Unfortunately for Americans, the ObamaCare job killing spree will only continue and get worse. The reason why has to do with a penalty tax that will be imposed upon all U.S. employers with 50 or more employees who currently provide their employees with what would be considered to be an "average" health insurance coverage plan today.
Sandra Fluke's claim to fame, aside from provoking Rush Limbaugh's misogynistic ire, is that she chose to attend Georgetown Law School, knowing full well that the Catholic university's student health plan did not cover birth control, and then demanded that the policy be changed, under force of law, as a matter of "reproductive justice."
Insurance is all about risk. Yet neither insurance companies nor their policy-holders can do anything about one of the biggest risks -- namely, interference by politicians, to turn insurance into something other than a device to deal with risk.
It has been more than three years since the U.S. Senate last passed a budget. The last time Senate Majority Leader Harry Reid fulfilled his legal responsibility, Conan was still on NBC, Tea Parties hadn’t come together, and the iPad hadn’t yet been introduced.
A major justification by President Obama for the individual mandate in the Affordable Care Act, which requires everyone to buy health insurance, is that every time an uninsured patient receives care in an emergency room, doctors and hospitals shift the cost to those of us who have insurance. But the impact of such cost shifting is vastly overblown and government, through the legislation, makes the problem worse, not better.
When Congress passed ObamaCare in March 2010, then Speaker Nancy Pelosi (D-Cal.) admitted she didn’t know what was in the bill, but promised constituents and fellow politicians, “We’ll find out what’s in it once we pass it.” Talk about a harbinger of things to come.
The president is barnstorming around the nation hoping to enrage voters at the injustice that the wealthy pay fewer taxes than the middle class. "Now that's wrong," Obama objected, "That's not fair."
Put aside the Constitutional question for a moment. The Obama Justice Department is also arguing that a mandate is needed to make health insurance work. Are they right?
You can always tell that a person is losing an argument when he throws reason, logic and factual evidence aside and starts personally attacking his opponent.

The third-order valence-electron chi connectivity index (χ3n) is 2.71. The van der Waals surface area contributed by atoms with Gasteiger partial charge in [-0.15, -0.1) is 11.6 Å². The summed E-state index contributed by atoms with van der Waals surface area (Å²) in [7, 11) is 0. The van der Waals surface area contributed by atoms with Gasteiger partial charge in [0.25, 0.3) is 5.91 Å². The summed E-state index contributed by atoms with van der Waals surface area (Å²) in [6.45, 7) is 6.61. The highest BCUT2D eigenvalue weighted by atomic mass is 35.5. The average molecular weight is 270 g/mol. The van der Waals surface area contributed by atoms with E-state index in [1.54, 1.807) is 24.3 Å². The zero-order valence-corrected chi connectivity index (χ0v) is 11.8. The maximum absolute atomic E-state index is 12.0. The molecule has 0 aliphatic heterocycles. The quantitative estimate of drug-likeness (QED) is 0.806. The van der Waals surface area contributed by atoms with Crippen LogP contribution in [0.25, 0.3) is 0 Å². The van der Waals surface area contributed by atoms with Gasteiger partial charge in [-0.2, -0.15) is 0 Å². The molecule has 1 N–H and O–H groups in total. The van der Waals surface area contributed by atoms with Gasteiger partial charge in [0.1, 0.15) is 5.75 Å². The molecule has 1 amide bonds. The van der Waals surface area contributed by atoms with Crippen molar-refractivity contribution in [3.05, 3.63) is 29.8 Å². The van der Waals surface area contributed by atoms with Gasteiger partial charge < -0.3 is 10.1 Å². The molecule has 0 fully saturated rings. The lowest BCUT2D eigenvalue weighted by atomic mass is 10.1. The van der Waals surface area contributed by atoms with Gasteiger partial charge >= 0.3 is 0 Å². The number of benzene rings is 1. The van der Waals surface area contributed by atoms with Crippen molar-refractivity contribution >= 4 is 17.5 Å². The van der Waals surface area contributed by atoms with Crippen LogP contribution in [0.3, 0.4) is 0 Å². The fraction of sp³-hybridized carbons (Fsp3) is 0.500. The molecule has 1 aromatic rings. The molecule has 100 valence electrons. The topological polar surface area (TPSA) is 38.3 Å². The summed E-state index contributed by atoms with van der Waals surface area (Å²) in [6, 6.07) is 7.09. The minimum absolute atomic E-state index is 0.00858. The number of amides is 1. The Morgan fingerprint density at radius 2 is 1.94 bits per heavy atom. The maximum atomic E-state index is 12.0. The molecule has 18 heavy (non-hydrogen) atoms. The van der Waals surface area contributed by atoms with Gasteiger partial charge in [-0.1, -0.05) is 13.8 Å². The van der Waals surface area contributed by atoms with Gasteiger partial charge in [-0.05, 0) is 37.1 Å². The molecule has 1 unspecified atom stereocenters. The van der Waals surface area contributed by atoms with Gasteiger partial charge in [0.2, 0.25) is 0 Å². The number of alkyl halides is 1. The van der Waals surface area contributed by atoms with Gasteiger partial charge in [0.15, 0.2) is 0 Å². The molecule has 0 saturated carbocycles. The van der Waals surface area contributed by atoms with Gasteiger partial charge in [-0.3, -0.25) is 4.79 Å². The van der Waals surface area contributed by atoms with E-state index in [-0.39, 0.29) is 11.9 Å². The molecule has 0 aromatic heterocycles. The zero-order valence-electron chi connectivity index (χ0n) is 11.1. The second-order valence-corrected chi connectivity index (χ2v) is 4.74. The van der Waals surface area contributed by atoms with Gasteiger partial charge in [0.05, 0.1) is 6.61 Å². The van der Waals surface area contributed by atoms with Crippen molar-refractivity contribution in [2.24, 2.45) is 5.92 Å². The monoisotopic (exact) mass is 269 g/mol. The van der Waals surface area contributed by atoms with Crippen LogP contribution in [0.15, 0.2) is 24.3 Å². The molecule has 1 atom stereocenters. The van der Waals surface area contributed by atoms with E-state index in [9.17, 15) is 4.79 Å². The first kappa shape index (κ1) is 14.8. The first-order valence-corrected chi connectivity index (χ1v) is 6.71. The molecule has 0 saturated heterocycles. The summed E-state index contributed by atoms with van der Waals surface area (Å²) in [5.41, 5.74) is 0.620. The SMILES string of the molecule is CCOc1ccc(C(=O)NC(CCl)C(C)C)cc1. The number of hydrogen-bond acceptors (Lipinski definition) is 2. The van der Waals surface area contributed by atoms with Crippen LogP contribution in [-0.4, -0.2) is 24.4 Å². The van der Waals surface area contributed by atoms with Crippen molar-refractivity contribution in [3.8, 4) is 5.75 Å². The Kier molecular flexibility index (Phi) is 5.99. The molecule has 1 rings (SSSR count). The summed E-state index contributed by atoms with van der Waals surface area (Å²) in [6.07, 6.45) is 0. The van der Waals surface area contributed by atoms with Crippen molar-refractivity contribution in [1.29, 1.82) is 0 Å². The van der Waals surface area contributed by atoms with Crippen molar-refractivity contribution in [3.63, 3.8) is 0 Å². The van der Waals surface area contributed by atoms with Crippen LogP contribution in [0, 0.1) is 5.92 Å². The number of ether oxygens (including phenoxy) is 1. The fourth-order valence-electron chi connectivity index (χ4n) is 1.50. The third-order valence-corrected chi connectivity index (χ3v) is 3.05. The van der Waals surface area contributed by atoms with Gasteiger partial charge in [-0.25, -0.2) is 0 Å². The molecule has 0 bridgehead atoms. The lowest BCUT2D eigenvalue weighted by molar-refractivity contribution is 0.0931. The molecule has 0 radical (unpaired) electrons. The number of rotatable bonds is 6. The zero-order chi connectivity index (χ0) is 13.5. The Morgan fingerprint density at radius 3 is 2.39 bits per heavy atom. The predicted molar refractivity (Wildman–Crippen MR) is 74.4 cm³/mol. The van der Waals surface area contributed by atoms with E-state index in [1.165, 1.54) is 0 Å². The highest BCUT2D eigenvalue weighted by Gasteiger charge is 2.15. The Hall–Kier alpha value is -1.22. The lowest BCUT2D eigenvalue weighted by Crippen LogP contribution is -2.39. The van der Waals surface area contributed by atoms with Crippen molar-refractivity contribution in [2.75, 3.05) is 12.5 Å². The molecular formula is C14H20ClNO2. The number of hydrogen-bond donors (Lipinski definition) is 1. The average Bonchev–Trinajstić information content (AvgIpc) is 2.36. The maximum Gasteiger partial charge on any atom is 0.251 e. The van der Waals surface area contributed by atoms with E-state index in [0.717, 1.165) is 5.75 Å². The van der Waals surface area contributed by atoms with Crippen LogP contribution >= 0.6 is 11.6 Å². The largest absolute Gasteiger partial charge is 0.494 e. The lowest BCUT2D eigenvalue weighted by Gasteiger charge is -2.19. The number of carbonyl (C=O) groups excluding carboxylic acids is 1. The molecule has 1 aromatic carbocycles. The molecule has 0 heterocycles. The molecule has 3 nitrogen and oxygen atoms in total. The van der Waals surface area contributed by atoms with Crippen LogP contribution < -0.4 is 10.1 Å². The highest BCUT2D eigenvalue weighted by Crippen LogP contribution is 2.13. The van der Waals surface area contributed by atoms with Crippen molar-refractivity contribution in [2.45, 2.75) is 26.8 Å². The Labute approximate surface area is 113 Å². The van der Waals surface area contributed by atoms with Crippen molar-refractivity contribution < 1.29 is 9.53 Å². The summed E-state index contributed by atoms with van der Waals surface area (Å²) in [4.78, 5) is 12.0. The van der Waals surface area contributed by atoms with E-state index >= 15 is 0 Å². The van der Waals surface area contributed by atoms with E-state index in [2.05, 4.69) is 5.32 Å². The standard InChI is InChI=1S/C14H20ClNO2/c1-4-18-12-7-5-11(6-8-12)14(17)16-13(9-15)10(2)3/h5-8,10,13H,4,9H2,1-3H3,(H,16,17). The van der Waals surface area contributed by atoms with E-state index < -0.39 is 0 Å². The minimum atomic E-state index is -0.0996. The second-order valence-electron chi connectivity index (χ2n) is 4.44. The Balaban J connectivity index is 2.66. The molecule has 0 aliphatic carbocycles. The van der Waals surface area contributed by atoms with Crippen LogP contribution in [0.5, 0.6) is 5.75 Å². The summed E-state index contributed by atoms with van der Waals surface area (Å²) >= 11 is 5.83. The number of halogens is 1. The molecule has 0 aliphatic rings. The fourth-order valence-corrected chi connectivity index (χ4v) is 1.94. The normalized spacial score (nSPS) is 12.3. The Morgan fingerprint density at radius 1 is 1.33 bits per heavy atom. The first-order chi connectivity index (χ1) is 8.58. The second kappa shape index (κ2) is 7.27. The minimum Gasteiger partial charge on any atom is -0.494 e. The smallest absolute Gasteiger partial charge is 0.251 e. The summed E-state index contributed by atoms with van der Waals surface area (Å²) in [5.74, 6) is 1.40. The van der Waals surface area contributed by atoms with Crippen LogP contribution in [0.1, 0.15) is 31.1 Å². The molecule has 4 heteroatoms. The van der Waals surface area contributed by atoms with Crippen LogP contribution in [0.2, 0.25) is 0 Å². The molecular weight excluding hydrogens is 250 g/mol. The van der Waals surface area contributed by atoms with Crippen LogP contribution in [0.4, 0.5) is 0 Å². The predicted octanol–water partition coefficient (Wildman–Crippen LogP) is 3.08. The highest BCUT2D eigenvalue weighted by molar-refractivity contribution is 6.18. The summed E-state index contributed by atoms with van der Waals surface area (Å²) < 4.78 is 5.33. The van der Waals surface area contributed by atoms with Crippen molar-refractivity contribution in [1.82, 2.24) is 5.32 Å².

They say all things must end, but the wrangling over Mitt Romney's support for an individual health-insurance mandate persists without letup.
We're not quite there yet. But there is a new website that is getting close.
Everyone talks about reforming health insurance while ignoring a better alternative: healthcare risk pools. Powerful lobbyists for the healthcare insurance industry have convinced politicians to perpetuate the current system of health insurance, hoping that minor tweaks will solve the escalating crisis.
One theory for why Barack Obama pushed the contraception mandate right now is that it helps Rick Santorum. Others theorize it's because Obama is an anti-religious bigot with a left-wing agenda. Reasonable minds can disagree on this.
Leaving aside the blatant assault on religious liberty that the Obama administration's contraceptive mandate represents (a number of commentators have ably elucidated the assault on free exercise), the edict ought to offend all sensible Americans for its sheer economic and moral fatuousness.
The president and his team had thought they were dividing women from Republicans when in fact they were uniting Catholics of all political persuasions in a single front.
Government involvement, in just about any area of life, causes conflict. It's all but inescapable.
"We're not going to let you die."
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